Massage Therapy

Massage Therapy

Practitioners:

Brian Reinke (920) 264-4235                     Jessica Johnson (920) 655-8510 

Kristin Kostreva (715) 923-3611                 Michael Weaver (920) 264-3218 

Pat Dinger (920) 562-0621                           Sandy Brunner (920) 639-1357

Stephanie Shevy (920) 672-8378                            

 

Massage Therapy is a “hands-on” treatment in which a therapist manipulates muscles and other soft tissues of the body to improve health and well-being. Varieties of massage range from gentle stroking and kneading of muscles and other soft tissues to deeper manual techniques. Massage has been practiced as a healing therapy for centuries in nearly every culture around the world. It helps relieve muscle tension, reduce stress, and evoke feelings of calmness. Although massage affects the body as a whole, it particularly influences the activity of the musculoskeletal, circulatory, lymphatic, and nervous systems.

25 REASONS TO GET A MASSAGE

1  Relieve stress

2  Relieve postoperative pain

3  Reduce anxiety

4  Manage low-back pain

5  Help fibromyalgia pain

6  Reduce muscle tension

7  Enhance exercise performance

8  Relieve tension headaches

9  Sleep better

10  Ease symptoms of depression

11  Improve cardiovascular health

12  Reduce pain of osteoarthritis

13  Decrease stress in cancer patients

14  Improve balance in older adults

15  Decrease rheumatoid arthritis pain

16  Temper effects of dementia

17  Promote relaxation

18  Lower blood pressure

19  Decrease symptoms of Carpal Tunnel Syndrome

20  Help chronic neck pain

21  Lower joint replacement pain

22  Increase range of motion

23  Decrease migraine frequency

24  Improve quality of life in hospice care

25  Reduce chemotherapy-related nausea

Massage is good medicine.    

There are nearly 100 different massage and body work techniques. Each technique is uniquely designed to achieve a specific goal. The most common types practiced in the United States include:

Aromatherapy massage: Essential oils from plants are massaged into the skin to enhance the healing and r  elaxing effects of massage. Essential oils are believed to have a powerful effect on mood by stimulating two structures deep in the brain known to store emotions and memory.

Craniosacral massage: Gentle pressure is applied to the head and spine to correct imbalances and restore the flow of cerebrospinal fluid in these areas.

Lymphatic massage: Light, rhythmic strokes are used to improve the flow of lymph (colorless fluid that helps fight infection and disease) throughout the body. One of the most popular forms of lymphatic massage, manual lymphatic drainage (MLD), focuses on draining excess lymph. MLD is commonly used after surgery (such as a mastectomy for breast cancer) to reduce swelling.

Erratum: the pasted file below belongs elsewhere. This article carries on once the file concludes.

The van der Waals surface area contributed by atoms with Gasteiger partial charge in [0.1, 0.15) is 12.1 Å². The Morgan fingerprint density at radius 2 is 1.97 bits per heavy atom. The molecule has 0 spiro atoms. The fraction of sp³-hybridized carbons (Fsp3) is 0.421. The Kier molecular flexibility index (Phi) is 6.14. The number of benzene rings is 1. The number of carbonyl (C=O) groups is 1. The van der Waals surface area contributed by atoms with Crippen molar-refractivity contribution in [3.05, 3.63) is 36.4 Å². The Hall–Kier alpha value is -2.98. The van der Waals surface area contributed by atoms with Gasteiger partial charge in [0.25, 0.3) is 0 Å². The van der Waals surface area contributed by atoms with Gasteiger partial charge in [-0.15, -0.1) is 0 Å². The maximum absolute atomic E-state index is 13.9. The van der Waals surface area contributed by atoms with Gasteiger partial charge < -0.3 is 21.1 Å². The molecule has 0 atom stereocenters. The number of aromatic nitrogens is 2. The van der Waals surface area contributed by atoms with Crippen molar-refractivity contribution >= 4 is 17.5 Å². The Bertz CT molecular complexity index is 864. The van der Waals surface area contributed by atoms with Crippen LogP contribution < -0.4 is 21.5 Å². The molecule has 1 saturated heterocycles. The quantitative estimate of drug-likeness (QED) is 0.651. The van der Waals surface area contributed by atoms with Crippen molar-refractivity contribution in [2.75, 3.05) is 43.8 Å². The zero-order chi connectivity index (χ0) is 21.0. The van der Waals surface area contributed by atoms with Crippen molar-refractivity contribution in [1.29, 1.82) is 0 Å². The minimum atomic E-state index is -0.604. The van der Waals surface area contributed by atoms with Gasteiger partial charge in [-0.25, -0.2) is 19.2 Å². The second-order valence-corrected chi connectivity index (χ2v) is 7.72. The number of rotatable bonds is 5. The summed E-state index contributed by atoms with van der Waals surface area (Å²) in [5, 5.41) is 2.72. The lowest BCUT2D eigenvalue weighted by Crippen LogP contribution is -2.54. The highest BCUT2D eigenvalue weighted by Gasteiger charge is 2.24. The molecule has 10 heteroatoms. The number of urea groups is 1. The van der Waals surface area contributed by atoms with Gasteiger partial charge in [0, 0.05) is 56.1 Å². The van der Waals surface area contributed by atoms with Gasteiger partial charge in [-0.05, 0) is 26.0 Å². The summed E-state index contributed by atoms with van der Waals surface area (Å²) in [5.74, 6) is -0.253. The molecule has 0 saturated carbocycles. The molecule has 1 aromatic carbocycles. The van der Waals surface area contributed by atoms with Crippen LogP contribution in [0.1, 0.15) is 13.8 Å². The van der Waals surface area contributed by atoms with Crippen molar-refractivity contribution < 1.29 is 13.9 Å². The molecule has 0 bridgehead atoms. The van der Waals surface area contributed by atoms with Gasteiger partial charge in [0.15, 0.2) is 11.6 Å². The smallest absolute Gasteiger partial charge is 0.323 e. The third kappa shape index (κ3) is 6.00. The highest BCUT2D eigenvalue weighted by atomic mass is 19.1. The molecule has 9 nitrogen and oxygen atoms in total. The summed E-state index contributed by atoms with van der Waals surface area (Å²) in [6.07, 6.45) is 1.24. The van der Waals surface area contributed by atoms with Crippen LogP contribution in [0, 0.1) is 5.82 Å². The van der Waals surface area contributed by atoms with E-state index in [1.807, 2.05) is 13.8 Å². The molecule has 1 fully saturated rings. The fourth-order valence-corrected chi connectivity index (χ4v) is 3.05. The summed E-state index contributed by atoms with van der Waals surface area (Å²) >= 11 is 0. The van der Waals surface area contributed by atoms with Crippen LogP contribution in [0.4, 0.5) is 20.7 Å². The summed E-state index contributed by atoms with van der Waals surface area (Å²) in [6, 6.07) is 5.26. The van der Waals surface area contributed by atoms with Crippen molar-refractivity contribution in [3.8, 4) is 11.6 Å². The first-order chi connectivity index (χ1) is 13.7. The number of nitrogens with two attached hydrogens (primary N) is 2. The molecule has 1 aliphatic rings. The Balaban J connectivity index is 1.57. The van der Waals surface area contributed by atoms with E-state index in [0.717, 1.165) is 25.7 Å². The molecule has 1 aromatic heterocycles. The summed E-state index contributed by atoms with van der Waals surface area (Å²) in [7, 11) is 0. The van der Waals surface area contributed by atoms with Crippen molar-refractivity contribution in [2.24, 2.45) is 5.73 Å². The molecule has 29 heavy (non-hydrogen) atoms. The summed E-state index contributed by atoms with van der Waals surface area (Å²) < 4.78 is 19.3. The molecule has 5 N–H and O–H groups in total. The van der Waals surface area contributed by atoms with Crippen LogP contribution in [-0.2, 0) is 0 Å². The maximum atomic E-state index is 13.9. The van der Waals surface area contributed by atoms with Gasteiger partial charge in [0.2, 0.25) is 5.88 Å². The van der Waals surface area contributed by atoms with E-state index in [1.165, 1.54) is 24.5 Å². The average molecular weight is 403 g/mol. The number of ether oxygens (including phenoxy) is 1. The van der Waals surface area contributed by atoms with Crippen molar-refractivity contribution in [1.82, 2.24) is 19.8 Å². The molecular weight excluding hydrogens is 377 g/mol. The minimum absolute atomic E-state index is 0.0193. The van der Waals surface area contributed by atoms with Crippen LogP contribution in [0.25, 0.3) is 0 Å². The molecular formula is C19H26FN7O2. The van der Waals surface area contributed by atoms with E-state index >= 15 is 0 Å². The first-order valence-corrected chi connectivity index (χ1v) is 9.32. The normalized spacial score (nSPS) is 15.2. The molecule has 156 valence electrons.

Myofascial release: Gentle pressure and body positioning are used to relax and stretch the muscles, fascia (connective tissue), and related structures. Trained physical therapists and massage therapists use this technique.

On-site/chair massage: On-site massage therapists use a portable chair to deliver brief, upper body massages to fully-clothed people in offices and other public places.

Sports massage: Often used on professional athletes and other active individuals, sports massage can enhance performance and prevent and treat sports-related injuries.

Swedish massage: A variety of strokes and pressure techniques are used to enhance the flow of blood to the heart, remove waste products from the tissues, stretch ligaments and tendons, and ease physical and emotional tension.

Therapeutic Massage: Massage technique with the goal of relaxation and resolving underlying issues.

Trigger point massage: Pressure is applied to “trigger points” (tender areas where the muscles have been damaged) to alleviate muscle spasms and pain.

Integrative touch: A gentle form of massage therapy that uses gentle, non-circulatory techniques. It is designed to meet the needs of patients who are hospitalized or in hospice care. A gentle form of massage therapy that uses gentle, non-circulatory techniques. It is designed to meet the needs of patients who are hospitalized or in hospice care.

Compassionate touch: Combines one-on-one focused attention, intentional touch, and sensitive massage with communication to enhance the quality of life for elderly, ill, or dying patients. Combines one-on-one focused attention, intentional touch, and sensitive massage with communication to enhance the quality of life for elderly, ill, or dying patients.

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